In addition to the usual reviews and comments you would find on a horror movie blog, this is also a document of the wonderfully vast horror movie section of the video store I worked at in my youth.

Monday, September 8, 2008


Deadgirl is a movie that came out of nowhere. When I first saw it on the Midnight Madness sched, no one seemed to know anything about it. I also had to keep reminding myself that it was American. This is the kind of thing I would expect from the Japanese, or maybe one of Europe’s more unhinged filmmakers, but the United States?!

Ricky (Shiloh Fernandez) and JT (Noah Segan) are two slackers, who one day while skipping class, decide to hang out in a local abandoned insane asylum. While investigating the basement, they come across the body of a naked girl, chained down to a table. On further inspection, they realize she is alive! Ricky immediately says they should call the cops, but JT has other ideas.

I was going to originally give this movie a miss, but someone hooked me up with a free ticket, so I figured what the hell? Well, my first extinct was right. Deadgirl was not all that good.

The script wasn’t very strong, but then again, this isn’t generally the type of movie where that is paramount. This may have made a better short, as there is a big chunk in the middle where nothing really happens. I’ve heard comparisons to Stand By Me and River’s Edge and that’s fair on the surface, but the character motivations were never as believable and fluent as they were in those two movies. I understand that Deadgirl is rooted more in the realm of the fantastical, but that shouldn’t be an excuse. Stephen King puts ordinary people in extraordinary situations and you accept it because the characters ARE flesh and blood. Deadgirl never attains this at any point.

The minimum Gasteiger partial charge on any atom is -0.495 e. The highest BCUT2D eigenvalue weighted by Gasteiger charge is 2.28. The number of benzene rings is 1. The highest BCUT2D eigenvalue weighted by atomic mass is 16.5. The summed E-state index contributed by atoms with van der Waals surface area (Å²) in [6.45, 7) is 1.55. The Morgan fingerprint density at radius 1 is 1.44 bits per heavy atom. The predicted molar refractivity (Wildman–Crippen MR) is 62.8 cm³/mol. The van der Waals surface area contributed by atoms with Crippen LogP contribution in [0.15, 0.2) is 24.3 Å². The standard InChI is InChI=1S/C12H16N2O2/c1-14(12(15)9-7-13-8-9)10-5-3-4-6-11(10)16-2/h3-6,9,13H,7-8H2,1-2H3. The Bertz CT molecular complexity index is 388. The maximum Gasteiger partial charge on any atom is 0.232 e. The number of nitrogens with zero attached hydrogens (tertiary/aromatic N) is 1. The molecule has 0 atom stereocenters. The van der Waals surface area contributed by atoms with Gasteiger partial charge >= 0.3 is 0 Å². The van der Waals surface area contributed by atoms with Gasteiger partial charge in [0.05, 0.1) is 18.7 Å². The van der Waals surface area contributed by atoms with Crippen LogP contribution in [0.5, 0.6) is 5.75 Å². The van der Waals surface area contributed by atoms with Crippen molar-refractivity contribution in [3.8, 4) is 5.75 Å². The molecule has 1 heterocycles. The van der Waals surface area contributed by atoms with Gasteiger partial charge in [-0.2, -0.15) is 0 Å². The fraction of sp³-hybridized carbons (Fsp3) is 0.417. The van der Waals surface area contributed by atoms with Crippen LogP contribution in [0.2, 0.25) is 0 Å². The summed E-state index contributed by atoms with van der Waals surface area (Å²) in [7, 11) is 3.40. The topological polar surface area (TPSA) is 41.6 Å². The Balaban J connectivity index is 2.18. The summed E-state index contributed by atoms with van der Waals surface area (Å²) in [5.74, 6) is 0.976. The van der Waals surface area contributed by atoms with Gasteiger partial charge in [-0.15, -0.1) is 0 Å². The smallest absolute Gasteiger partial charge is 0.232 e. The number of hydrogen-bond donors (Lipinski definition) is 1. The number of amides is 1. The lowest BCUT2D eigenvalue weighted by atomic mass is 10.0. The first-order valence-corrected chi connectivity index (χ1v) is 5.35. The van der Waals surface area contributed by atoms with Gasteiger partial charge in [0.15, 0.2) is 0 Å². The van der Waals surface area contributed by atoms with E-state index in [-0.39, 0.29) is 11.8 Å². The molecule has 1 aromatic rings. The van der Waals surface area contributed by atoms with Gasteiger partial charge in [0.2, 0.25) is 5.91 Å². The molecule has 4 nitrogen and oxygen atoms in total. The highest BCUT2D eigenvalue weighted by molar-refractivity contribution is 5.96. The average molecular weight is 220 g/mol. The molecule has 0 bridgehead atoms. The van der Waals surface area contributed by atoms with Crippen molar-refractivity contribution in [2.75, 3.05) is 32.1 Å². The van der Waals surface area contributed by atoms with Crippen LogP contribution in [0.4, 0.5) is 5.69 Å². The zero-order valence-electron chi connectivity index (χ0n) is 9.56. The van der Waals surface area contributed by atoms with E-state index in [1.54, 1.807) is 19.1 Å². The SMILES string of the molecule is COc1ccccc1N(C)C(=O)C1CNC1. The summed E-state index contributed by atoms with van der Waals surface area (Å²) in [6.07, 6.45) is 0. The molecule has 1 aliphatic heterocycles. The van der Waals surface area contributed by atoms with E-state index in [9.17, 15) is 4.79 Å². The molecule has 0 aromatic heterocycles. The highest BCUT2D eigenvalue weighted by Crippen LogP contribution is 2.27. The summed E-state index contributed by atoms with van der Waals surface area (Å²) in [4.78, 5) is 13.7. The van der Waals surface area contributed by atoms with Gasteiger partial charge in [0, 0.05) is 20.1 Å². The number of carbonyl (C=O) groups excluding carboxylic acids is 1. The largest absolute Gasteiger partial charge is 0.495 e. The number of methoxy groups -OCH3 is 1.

It’s tough to put my fingers on why I consider it a miss, but I think that may be the root of my problem with it. I didn’t find it particularly funny, past a few chuckles. I didn’t find it particularly shocking, past the obvious inappropriateness of the subject matter. I didn’t find it scary, apart from the easy jump moments. I also had an idea towards the end about how things were going to play out and that is never a good thing. So, what does it succeed in doing? The answer is not much.

Deadgirl definitely gets points for originality, but it takes more than just a fresh idea to make a good film. I didn’t have any problems with the acting, the leads got the most out of their underwritten characters. In fact, Noah Segan is quite entertaining for the first portion of the film, as he channels Christian Slater from Heathers. I will say that Jenny Spain, who plays the feral title character, is a real standout. She was a trooper, considering how difficult the shoot must have been, not only with the nakedness, but also three to six hours of make-up a day.

Jenny Spain, in between Candace Accola (JoAnn) & Noah Segan (JT)

I didn’t hate Deadgirl, but it just didn’t do anything for me. This is probably one of the first duds I’ve encountered in the Midnight Madness program in quite sometime. Even last year’s The Devil’s Chair and 2004’s Kontroll (two that are often shit on by MM goers), offered enough for me to give them positive endorsements. Don’t get me wrong, I know there are people out there who will get a kick out of Deadgirl, I’m just not one of them.


Anonymous said...

Man, Deadgirl wasn't that bad. I was actually freaked out by it. Up until the half way mark it scared me in parts.

I will be seeing Acolytes tonight. I'm looking forward to your review of it.


Anonymous said...

That was Mike Schwartz by the way :)

-mike schwartz(y)

negacrowbar said...

Dude, I found Deadgirl to be a totally refreshing look at the whole zombie film genre, plus the scene where they are at the mini mart hunting for a new girl is just straight out brilliant.

Jay Clarke said...

Different strokes for different folks I guess.